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Europe Hopeful Trump Will Stick to Iran Deal
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Europe Hopeful Trump Will Stick to Iran Deal

Senior European diplomats, fresh from conversations with US president-elect Donald Trump's transition team, are hopeful that the next US administration will not tear up the Iranian nuclear deal.
However, they are worried that Trump could pressure Iran in other ways that will unravel the agreement.
Seeking to strengthen their weak ties with Trump and his top team, the European Union and its leading governments have been sending top diplomats to Washington over the last couple of weeks for talks, even before Tuesday's announcement that Trump had picked Exxon Mobil Corp. Chief Executive Rex Tillerson as secretary of state, the Wall Street Journal reported.
The EU's top diplomat, Helga Schmid, held meetings in Washington on Nov. 21. Last week, political directors from the foreign ministries of the UK, France and Germany were in town for meetings with Obama administration officials and various members of Trump's team.
Among the top concerns of European governments is the July 2015 nuclear deal between Iran and six powers, which included the US, France, Germany and Britain.
EU governments have repeatedly said the deal has worked so far. After Trump's election, they moved quickly to emphasize they intend to rapidly implement their side of the agreement.
The bloc is hoping to benefit from trade deals with Iran made possible by the agreement. The stakes are high for Europe: Many governments in the EU are already nervous that a Trump administration could challenge many of Europe's key foreign-policy positions, such as those on Russia and Syria.

***Cautious Optimism
During the presidential campaign, Trump lambasted the Iran agreement, threatening to tear it up if he got into office, although he has been quiet on the deal since his win. Now there is cautious optimism the deal will hold, according to several officials involved in or briefed on recent discussions in Washington.
There is a "growing sense that it would be a mistake to blow up the deal", said one senior European diplomat.
The diplomat said he was told by Trump transition officials that President Barack Obama had pressed Trump hard on the dangers of walking away from the Iran deal in at least two conversations. Trump "now understands that it would be irresponsible to disregard it".
Trump's transition team declined to comment on the discussions.
However, there is a growing concern that the Trump team could take actions that could imperil the nuclear deal. Under the agreement, most international energy, financial and economic sanctions on Iran were suspended in exchange for Iranian actions to significantly downgrade their nuclear program.
While nuclear-related sanctions were lifted on hundreds of Iranian companies, US and EU sanctions on other grounds, including over allegations of sponsoring terror and human rights abuses, were kept in place.
Trump officials have told European officials the nuclear deal gives them scope to place new terror- or rights-related sanctions on Iranian firms and people over Iran's actions in the region, which include backing for Lebanon's Hezbollah and support for the government of Syrian President Bashar al-Assad.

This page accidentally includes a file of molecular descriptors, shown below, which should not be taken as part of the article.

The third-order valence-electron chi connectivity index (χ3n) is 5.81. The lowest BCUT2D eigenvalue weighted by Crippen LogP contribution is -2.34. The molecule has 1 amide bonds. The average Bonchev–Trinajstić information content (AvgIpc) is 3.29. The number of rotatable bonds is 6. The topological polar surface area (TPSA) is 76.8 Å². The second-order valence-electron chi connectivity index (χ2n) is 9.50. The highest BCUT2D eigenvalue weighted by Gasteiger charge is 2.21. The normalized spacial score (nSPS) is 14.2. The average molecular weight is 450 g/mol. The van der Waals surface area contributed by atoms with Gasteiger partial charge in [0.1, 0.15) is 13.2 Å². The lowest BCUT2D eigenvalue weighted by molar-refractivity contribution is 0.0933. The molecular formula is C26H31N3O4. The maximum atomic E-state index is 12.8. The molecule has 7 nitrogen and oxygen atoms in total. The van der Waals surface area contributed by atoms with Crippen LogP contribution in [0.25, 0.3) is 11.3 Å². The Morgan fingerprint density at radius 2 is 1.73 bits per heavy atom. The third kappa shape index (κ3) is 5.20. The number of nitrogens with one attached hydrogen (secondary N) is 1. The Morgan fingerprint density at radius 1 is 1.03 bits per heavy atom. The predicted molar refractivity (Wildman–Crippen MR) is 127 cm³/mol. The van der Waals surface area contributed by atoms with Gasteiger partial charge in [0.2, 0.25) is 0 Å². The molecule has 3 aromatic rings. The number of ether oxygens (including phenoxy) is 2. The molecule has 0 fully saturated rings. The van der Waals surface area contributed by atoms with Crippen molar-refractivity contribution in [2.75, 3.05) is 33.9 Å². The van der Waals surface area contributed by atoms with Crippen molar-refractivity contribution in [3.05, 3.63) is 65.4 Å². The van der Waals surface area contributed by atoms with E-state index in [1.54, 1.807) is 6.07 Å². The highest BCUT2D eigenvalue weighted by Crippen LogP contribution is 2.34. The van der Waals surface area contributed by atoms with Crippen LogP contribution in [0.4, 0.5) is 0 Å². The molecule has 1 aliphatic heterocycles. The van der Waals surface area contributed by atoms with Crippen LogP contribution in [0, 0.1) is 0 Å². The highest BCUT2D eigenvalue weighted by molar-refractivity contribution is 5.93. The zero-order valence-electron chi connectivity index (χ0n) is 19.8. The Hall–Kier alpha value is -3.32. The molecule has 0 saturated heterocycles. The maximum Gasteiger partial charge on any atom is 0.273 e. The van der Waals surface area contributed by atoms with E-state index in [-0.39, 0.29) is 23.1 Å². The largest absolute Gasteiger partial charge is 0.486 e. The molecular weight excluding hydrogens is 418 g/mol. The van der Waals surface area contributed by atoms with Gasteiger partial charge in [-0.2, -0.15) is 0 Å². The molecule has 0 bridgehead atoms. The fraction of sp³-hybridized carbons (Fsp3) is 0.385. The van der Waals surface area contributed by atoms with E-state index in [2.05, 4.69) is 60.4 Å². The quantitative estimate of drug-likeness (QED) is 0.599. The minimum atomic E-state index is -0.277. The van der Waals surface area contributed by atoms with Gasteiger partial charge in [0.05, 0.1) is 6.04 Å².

European officials acknowledge that there may be some scope for additional pressure on specific issues like Iranian ballistic-missile tests. The EU itself has also listed some Iranians under its own Syria sanctions regime.
However, they warn that any attempt to beef up US sanctions again, including relisting firms that had benefited from eased sanctions, could quickly lead Iran to take steps to ramp up their nuclear program.
"We could be very quickly out of the deal," said the diplomat. "It's pretty hard to get that message through."

***No New EU Bans
European diplomats have been clear that, if the US tears up the deal or takes actions that spark a crisis over it, the bloc will not feel obliged to put European sanctions back in place on Iran.
"We always knew we were going to have to navigate this thin line between … strict respect for the deal and … other things that you can do to Iran which do not infringe the deal," said a second senior European diplomat briefed on recent talks. "And I agree if we get that wrong, Iran could say you are acting in bad faith."
Dangers to the agreement are already emerging, even at a time when the United Nations' atomic agency, which oversees the deal's implementation, says both sides are largely complying.
Leader of the Islamic Revolution Ayatollah Seyyed Ali Khamenei has openly declared that if the US were to tear the nuclear deal, Iran will burn it.
Tehran has said the recent congressional decision to renew existing non-nuclear US sanctions represents a breach of the agreement, a view that western diplomats reject.
On Tuesday, in response to the US measure, Iranian President Hassan Rouhani ordered his nuclear chief to begin development of a nuclear propeller system for ships. It also ordered the study of fuel production for the atomic propeller.
Many nuclear-powered ships use enriched uranium of a purity that Iran is not allowed to produce under the 2015 agreement. The White House said Tuesday's announcement of the plans did not run counter to the agreement.

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